By contrast, some of the other IndyCar drivers are spending 10-12 hours a day practicing on iRacing.

“That’s the challenge,” Rahal said, responding to a question posed by NBCSports.com. “I could definitely spend way more time on it. My line to Courtney is, ‘Just give me two laps.’ Then, one hour and 45 minutes later I’m still sitting there. It’s frustrating.

“As Robbie Wickens said, the frustrating part is you go out, you put in a good lap, then it’s, ‘I need to go beat that.’ You spin and you spin, and you spin. Then you get mad. The competitiveness in you, two more laps, two more laps. You try to go and go and go.

“You sit there for hours and hours and hours.”

Rahal admits he can’t stay away from iRacing for long. He is genuinely curious and interested in seeing what the competition is doing.

“I go on pretty frequently to see what’s going on,” Rahal said. “A lot of guys are on all the time. Scott Dixon, Sebastien Bourdais has been on a load, Tony Kanaan, Willie P (Will Power). I think everyone is enjoying it. But it’s a huge challenge.

“There are a couple of guys that are clearly quicker than everybody else, Will being one of those. I’m trying to figure out where and how to find the lap time. I’m telling you, it’s so different than reality in that way.

“But it’s been fun, man. I’ve enjoyed the challenge. It’s good for the exposure, good because people are paying attention. You can see it on our Instagram. If you look at the clicks or page views in the last seven days, they’ve been doubled since we started to do this stuff. While it’s great for that, it also does help kill a ton of time.”

These are unique times as the world has essential shut down because of the COVID-19 pandemic. As more and more humans are testing positive of the potentially deadly virus, the threat becomes more real.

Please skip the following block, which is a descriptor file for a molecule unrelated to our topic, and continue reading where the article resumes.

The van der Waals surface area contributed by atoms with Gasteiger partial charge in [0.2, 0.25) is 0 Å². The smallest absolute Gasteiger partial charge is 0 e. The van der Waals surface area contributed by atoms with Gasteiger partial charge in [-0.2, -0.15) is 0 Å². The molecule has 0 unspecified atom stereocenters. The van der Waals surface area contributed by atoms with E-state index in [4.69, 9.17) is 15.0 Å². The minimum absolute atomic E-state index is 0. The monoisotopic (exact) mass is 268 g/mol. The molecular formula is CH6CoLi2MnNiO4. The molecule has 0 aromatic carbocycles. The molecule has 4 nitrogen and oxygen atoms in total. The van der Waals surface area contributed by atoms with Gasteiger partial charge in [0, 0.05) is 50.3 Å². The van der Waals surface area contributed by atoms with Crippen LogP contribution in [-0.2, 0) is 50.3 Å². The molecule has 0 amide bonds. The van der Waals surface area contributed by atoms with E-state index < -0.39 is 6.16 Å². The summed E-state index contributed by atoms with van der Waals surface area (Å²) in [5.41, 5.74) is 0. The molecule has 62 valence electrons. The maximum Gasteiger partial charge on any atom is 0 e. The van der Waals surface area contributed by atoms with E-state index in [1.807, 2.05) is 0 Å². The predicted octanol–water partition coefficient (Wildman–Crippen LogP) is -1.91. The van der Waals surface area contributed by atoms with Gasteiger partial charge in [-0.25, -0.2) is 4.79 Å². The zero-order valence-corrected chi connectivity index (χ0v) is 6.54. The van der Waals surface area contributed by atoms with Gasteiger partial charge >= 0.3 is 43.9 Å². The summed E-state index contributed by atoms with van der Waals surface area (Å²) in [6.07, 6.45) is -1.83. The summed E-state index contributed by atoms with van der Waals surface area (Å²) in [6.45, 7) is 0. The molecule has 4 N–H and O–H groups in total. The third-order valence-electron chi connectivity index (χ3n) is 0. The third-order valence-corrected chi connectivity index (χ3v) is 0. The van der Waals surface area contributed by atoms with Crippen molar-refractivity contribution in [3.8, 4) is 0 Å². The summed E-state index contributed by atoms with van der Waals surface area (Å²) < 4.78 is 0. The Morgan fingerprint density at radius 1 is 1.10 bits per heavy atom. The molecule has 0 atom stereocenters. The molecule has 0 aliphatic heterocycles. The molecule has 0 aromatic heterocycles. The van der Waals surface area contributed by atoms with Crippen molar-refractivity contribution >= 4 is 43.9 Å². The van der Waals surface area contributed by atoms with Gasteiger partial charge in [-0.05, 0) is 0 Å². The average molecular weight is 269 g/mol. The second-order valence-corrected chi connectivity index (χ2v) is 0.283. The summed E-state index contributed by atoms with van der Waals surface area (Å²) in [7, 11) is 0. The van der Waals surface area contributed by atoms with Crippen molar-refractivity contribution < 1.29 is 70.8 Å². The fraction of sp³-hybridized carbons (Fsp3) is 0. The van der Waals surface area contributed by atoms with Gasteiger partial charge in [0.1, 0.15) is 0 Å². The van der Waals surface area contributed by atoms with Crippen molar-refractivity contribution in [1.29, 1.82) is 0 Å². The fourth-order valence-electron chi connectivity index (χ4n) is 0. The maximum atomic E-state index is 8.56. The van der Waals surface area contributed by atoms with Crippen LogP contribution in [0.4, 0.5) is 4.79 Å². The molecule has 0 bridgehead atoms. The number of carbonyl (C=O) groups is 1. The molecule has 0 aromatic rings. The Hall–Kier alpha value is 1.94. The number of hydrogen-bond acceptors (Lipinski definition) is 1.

It has also created a tremendous void as people try to find something to do to pass the long times of isolation.

By giving race fans a few hours of entertainment, even if it is virtual instead of real, then Rahal believes it’s worth it.

“I think a lot of people are just dying for something to do, something to watch,” Rahal said. “The competitiveness in all of us wants to see some sort of sport.

“I know there are other buddies like hockey players that are watching it because they just want to watch something. They need something to do. So, I think that’s a big part of it.

“I think it’s great that NBC Sports is covering it this weekend other than just being online. I think it will be tremendous to see how that turns out.

“This is very realistic. When you see the cars on track, you watch a replay, see the photos, it’s eerily real looking. I did a race at St. Louis last weekend. It was extremely entertaining I think for the drivers that were participating. Other than 400 yellow flags, which happened early in the race, it was really, really entertaining to be a part of. People who watched that race would have loved the show that they had been seeing. I think there’s a lot of realism to it.

“I think it’s also people just want something right now. The desire and the demand is there to log in or tune in and see something competitive on TV.”

Follow Bruce Martin on Twitter at @BruceMartin_500